Lessons learned from treating sepsis may help with COVID-19 treatment, UF researchers suggest

COVID-19 research

The mortality rate of the COVID-19 pandemic has altered the standard process of drug development, amplifying the need for lifesaving treatment and marking the start of the sprint toward a cure or gold standard treatment.

In a commentary published in Lancet Respiratory Medicine and article published in JCI insight, UF researchers and their collaborators are looking to the past for answers — specifically, to sepsis.

“Many lessons can be learned from a generation of clinical and research data obtained from efforts to combat other progressive, overwhelming microbial infections, including sepsis,” said Lyle Moldawer, Ph.D., a professor and vice chair of the UF College of Medicine’s department of surgery.

Sepsis is a life-threatening illness that occurs when an infection affects the entire body. In a healthy immune system response, the body will produce danger signals localized to the infection site. A severe infection, however, can result in these signals triggering severe inflammation throughout the body. Left untreated, sustained sepsis results in large-scale organ failure, according to the UF Sepsis and Critical Illness Research Center. But efforts to suppress the immune system to quiet the inflammation can swing too far the other way, leaving patients vulnerable to other infections in the future.

The immune system’s response to infection in septic patients parallels what has been observed in some COVID-19 cases thus far. Currently, many approaches to treatment of the virus target the initial inflammation, or cytokine storm, or an immune response where the body starts to attack its own cells. This widespread inflammation causes what researchers sometimes refer to as a “whole-body bruise.”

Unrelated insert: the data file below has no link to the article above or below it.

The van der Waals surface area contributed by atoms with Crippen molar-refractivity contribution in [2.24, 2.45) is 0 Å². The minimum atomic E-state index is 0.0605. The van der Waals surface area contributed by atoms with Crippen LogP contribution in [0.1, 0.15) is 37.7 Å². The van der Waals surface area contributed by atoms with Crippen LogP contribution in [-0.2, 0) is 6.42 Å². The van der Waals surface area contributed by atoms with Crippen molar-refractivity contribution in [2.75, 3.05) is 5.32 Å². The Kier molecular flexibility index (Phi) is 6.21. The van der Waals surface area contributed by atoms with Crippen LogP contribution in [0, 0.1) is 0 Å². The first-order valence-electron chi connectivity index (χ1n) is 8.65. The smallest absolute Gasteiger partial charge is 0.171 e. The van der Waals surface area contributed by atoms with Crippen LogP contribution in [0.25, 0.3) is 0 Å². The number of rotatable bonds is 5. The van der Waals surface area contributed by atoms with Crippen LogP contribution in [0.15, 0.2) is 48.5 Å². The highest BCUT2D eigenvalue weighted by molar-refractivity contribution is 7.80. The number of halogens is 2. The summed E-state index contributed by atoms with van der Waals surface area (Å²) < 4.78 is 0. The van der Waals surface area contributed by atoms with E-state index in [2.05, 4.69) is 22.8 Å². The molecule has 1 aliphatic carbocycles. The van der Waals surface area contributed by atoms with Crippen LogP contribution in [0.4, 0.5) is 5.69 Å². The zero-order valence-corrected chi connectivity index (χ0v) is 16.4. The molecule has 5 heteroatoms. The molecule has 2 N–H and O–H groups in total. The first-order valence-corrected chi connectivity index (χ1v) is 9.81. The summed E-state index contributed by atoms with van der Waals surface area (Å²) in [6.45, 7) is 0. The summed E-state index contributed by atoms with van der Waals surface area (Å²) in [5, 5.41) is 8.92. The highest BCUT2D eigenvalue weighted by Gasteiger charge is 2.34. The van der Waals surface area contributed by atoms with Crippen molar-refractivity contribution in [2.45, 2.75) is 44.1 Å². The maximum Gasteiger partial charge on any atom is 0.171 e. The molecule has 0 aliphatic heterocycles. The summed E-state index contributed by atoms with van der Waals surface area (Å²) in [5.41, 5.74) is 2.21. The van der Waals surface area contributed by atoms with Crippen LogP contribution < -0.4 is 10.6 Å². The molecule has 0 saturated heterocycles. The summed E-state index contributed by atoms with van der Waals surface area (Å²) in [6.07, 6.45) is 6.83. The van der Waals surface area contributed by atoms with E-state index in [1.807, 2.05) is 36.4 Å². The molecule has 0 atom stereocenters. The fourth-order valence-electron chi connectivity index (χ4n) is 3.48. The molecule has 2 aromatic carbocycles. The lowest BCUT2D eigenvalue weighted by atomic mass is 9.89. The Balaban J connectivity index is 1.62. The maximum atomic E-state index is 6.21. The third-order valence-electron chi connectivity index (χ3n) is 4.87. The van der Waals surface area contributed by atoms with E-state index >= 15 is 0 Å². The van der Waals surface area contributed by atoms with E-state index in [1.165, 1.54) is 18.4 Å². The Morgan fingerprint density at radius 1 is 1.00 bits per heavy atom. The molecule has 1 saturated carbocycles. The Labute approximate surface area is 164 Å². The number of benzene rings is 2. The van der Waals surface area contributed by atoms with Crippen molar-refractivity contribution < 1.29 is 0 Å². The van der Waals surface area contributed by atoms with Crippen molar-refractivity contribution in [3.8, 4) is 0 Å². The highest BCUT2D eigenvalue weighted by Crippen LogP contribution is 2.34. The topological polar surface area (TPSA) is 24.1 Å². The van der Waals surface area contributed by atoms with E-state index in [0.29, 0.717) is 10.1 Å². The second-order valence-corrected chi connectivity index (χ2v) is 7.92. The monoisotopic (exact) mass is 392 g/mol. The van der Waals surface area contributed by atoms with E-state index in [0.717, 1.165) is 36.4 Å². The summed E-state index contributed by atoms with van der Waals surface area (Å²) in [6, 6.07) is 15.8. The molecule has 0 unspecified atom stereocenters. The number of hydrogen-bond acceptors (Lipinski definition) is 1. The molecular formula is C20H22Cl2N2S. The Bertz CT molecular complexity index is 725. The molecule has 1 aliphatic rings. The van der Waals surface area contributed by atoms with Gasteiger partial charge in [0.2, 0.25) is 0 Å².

“When the pandemic first began, a lot of the clinical trials focused on targeting the initial inflammatory response to the COVID-19 virus,’’ said Scott Brakenridge, M.D., MSCS, FACS, an assistant professor of surgery on the acute care surgery team at the UF College of Medicine. “But at the same time, there are over 30 years of research testing different immunological approaches to the treatment of sepsis, essentially all of which were unsuccessful.”

Consequently, researchers’ current focus in sepsis and immunotherapy focuses on treating what happens after patients contract polymicrobial sepsis — a profound immunosuppression, thought to be a result of chronic antigenic stimulation and T-cell exhaustion.

Currently, one of the biggest obstacles in immunotherapy in infection-related sepsis is choosing the right chemical agents for the right person. Everyone’s immune system responds a little differently, making it difficult to drill down into finding a one-size-fits-all agent without fine-tuning precision medicine in the field of immunotherapies, Brakenridge said.

“We noticed that the first randomized control trials being proposed to treat COVID-19 were reliving the ‘sepsis wars’ all over again,” Brakenridge said. “This made us consider what we’d learned from treating septic patients and whether or not that could teach us anything about the approach to the current treatment of the pandemic.”

Considering sepsis naturally overwhelms the immune system on its own, treatments like this could worsen the patient’s immunosuppression in the long run – especially when the inflammatory response to COVID-19 is yet to be entirely understood.

Another complication to treatment of the virus is the murky way it causes death.

“We know that patients get very sick from a pulmonary standpoint, but they also undergo multiorgan dysfunction, acute blood clotting disorders, secondary infections and more,” Brakenridge said. “It’s difficult to know at this point what they’re ultimately succumbing to.”

Consequently, the co-authors suggest taking a careful consideration as to whether concentrating on the immune system’s response should make up the focus of coronavirus treatment, and caution against a uniform course of treatment due to the immune system’s complexity.

“I think the most important lesson learned from the past is that there won’t be one ‘silver bullet’ treatment,” Brakenridge said. “It will be a combination of agents, potentially even the ones being investigated right now, that will rebuild the immune system and restore the patient’s health.”